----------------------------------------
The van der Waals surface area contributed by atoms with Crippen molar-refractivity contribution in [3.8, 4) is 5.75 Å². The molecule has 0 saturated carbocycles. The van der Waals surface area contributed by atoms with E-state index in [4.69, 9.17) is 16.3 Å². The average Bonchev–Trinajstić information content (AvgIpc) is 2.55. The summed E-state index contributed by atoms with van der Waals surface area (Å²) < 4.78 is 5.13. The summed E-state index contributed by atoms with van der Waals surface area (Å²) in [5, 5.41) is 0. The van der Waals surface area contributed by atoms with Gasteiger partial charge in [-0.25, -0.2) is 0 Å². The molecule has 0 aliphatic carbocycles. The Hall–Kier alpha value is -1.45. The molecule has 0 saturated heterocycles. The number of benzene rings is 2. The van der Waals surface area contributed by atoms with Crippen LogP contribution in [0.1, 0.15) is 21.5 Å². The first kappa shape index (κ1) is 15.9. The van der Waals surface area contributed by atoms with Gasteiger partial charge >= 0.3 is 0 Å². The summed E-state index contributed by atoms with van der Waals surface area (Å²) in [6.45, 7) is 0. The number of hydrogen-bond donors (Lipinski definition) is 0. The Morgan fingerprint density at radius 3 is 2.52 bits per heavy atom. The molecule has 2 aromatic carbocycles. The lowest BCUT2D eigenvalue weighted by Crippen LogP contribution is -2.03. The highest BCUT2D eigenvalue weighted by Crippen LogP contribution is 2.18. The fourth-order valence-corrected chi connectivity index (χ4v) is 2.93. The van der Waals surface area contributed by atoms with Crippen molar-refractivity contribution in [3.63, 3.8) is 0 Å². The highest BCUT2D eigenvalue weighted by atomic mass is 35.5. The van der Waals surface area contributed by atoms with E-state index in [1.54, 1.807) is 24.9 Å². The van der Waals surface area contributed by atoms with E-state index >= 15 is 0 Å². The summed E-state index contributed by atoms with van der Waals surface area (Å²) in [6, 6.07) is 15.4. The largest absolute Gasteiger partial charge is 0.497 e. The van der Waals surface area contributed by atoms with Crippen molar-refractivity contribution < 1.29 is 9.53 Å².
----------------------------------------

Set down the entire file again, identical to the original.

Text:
The van der Waals surface area contributed by atoms with Crippen molar-refractivity contribution in [3.8, 4) is 5.75 Å². The molecule has 0 saturated carbocycles. The van der Waals surface area contributed by atoms with E-state index in [4.69, 9.17) is 16.3 Å². The average Bonchev–Trinajstić information content (AvgIpc) is 2.55. The summed E-state index contributed by atoms with van der Waals surface area (Å²) < 4.78 is 5.13. The summed E-state index contributed by atoms with van der Waals surface area (Å²) in [5, 5.41) is 0. The van der Waals surface area contributed by atoms with Gasteiger partial charge in [-0.25, -0.2) is 0 Å². The molecule has 0 aliphatic carbocycles. The Hall–Kier alpha value is -1.45. The molecule has 0 saturated heterocycles. The number of benzene rings is 2. The van der Waals surface area contributed by atoms with Crippen LogP contribution in [0.1, 0.15) is 21.5 Å². The first kappa shape index (κ1) is 15.9. The van der Waals surface area contributed by atoms with Gasteiger partial charge >= 0.3 is 0 Å². The summed E-state index contributed by atoms with van der Waals surface area (Å²) in [6.45, 7) is 0. The number of hydrogen-bond donors (Lipinski definition) is 0. The Morgan fingerprint density at radius 3 is 2.52 bits per heavy atom. The molecule has 2 aromatic carbocycles. The lowest BCUT2D eigenvalue weighted by Crippen LogP contribution is -2.03. The highest BCUT2D eigenvalue weighted by Crippen LogP contribution is 2.18. The fourth-order valence-corrected chi connectivity index (χ4v) is 2.93. The van der Waals surface area contributed by atoms with Crippen molar-refractivity contribution in [3.63, 3.8) is 0 Å². The highest BCUT2D eigenvalue weighted by atomic mass is 35.5. The van der Waals surface area contributed by atoms with E-state index in [1.54, 1.807) is 24.9 Å². The van der Waals surface area contributed by atoms with E-state index >= 15 is 0 Å². The summed E-state index contributed by atoms with van der Waals surface area (Å²) in [6, 6.07) is 15.4. The largest absolute Gasteiger partial charge is 0.497 e. The van der Waals surface area contributed by atoms with Crippen molar-refractivity contribution < 1.29 is 9.53 Å².